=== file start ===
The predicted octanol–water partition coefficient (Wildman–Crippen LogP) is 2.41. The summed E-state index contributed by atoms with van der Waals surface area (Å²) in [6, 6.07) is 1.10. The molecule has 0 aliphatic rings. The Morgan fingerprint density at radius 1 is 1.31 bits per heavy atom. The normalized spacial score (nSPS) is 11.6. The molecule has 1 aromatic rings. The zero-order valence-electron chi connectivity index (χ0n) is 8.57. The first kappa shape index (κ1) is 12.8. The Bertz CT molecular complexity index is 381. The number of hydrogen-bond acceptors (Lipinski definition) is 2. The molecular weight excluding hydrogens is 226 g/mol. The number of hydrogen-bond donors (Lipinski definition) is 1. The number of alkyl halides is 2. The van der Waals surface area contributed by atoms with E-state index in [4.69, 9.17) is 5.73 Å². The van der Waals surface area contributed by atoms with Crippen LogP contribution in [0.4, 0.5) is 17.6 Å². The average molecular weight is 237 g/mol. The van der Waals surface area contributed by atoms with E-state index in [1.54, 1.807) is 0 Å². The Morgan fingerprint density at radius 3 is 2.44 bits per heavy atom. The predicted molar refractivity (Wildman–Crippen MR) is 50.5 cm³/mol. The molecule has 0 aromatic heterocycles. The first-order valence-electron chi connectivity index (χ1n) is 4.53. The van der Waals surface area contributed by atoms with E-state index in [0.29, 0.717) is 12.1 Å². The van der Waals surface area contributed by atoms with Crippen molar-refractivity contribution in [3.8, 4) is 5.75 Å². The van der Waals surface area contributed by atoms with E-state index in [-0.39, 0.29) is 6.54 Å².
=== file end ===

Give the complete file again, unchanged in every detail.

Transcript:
The predicted octanol–water partition coefficient (Wildman–Crippen LogP) is 2.41. The summed E-state index contributed by atoms with van der Waals surface area (Å²) in [6, 6.07) is 1.10. The molecule has 0 aliphatic rings. The Morgan fingerprint density at radius 1 is 1.31 bits per heavy atom. The normalized spacial score (nSPS) is 11.6. The molecule has 1 aromatic rings. The zero-order valence-electron chi connectivity index (χ0n) is 8.57. The first kappa shape index (κ1) is 12.8. The Bertz CT molecular complexity index is 381. The number of hydrogen-bond acceptors (Lipinski definition) is 2. The molecular weight excluding hydrogens is 226 g/mol. The number of hydrogen-bond donors (Lipinski definition) is 1. The number of alkyl halides is 2. The van der Waals surface area contributed by atoms with E-state index in [4.69, 9.17) is 5.73 Å². The van der Waals surface area contributed by atoms with Crippen LogP contribution in [0.4, 0.5) is 17.6 Å². The average molecular weight is 237 g/mol. The van der Waals surface area contributed by atoms with E-state index in [1.54, 1.807) is 0 Å². The Morgan fingerprint density at radius 3 is 2.44 bits per heavy atom. The predicted molar refractivity (Wildman–Crippen MR) is 50.5 cm³/mol. The molecule has 0 aromatic heterocycles. The first-order valence-electron chi connectivity index (χ1n) is 4.53. The van der Waals surface area contributed by atoms with E-state index in [0.29, 0.717) is 12.1 Å². The van der Waals surface area contributed by atoms with Crippen molar-refractivity contribution in [3.8, 4) is 5.75 Å². The van der Waals surface area contributed by atoms with E-state index in [-0.39, 0.29) is 6.54 Å².